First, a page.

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A consortium of Egypt’s Orascom Construction, France’s ENGIE and Japan’s Toyota Tsusho/Eurus Energy Holdings broke ground for a new 500-megawatt (MW) onshore wind farm project in Ras Gharib on the Gulf of Suez.

The same consortium had previously been awarded Egypt’s first-ever wind power independent power producer (IPP) scheme [Gulf of Suez 1 – Ras Ghareb Wind Farm] with a capacity of 262.5 MW in Ras Gharib, which was completed and operationalised in October 2019.

Orascom Construction will build the new wind farm, which will supply electricity to more than 800,000 Egyptian homes, the company said in a press statement on Tuesday.

The project company, Red Sea Wind Energy,  is owned 35 percent by Engie, followed by Orascom Construction (25 percent), Toyota Tsusho Corporation (20 percent), Eurus Energy Holdings Corporation (20 percent), consortium leader ENGIE said in a separate press statement.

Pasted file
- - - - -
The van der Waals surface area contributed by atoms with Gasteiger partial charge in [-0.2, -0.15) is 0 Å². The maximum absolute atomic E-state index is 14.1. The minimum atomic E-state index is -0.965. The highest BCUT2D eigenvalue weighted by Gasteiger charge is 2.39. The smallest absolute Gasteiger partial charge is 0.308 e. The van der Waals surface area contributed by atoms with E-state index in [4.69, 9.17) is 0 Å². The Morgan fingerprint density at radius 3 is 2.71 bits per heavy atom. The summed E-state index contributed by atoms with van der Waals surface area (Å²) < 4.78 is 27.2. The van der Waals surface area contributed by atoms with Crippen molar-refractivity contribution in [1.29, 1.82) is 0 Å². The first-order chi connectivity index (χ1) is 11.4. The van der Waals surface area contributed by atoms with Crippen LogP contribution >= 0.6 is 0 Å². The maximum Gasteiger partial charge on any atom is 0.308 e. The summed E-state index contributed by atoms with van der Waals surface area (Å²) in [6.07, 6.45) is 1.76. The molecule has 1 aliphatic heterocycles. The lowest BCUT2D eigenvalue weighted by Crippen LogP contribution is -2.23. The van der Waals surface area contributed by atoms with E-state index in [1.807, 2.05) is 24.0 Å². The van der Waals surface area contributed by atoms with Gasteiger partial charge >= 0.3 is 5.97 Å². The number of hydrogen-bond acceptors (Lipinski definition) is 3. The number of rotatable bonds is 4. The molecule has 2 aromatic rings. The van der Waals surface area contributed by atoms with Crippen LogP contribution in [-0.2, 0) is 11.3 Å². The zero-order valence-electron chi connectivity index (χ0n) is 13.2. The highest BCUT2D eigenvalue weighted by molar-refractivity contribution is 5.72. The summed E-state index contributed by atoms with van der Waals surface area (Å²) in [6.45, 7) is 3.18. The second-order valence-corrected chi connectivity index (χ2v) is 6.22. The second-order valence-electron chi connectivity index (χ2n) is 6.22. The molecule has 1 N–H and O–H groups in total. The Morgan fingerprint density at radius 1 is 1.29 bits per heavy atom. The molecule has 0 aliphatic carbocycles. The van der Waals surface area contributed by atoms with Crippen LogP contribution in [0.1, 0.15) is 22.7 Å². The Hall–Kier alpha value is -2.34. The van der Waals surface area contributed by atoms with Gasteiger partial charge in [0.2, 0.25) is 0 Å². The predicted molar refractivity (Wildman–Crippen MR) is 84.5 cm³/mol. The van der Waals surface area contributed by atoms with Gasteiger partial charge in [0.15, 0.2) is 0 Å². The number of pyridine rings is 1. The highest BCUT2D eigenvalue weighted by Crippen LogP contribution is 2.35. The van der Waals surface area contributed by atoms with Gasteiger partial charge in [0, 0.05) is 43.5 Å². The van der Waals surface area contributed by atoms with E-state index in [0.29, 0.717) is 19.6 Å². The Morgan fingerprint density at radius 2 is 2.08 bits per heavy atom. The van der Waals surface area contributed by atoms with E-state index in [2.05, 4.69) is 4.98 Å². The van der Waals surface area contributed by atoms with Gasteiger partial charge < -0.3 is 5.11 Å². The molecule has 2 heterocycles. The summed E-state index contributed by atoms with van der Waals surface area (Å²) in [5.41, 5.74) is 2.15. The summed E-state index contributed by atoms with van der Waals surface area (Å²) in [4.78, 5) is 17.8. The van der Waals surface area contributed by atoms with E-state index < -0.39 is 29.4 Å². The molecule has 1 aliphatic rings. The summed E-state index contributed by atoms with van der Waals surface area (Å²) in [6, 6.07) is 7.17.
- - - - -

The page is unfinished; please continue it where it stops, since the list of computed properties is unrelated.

"Once fully operational, the plant will be the largest privately developed utility-scale wind power plant in Egypt, capable of delivering clean power to more than 800,000 Egyptian homes," the statement said.

It added that the new project was negotiated on a bilateral basis with the Egyptian Electricity Transmission Company (EETC) as the off taker.

Total investment cost of the first project amounted to approximately $400 million, according to an October 2017 Engie statement. Financing was provided by the Japanese Bank for International Corporation (JBIC) in coordination with commercial lenders SMBC and Sociéte Générale, Japanese Export Credit Agency, NEXI supplying insurance cover for the commercial lenders. The project is backed by a 20-year Power Purchase Agreement (PPA) with EETC.

Egypt has set a target of generating 42 percent of its electricity from renewable sources by 2030.

(Writing by Marwa Abo Almajd; Editing by Anoop Menon)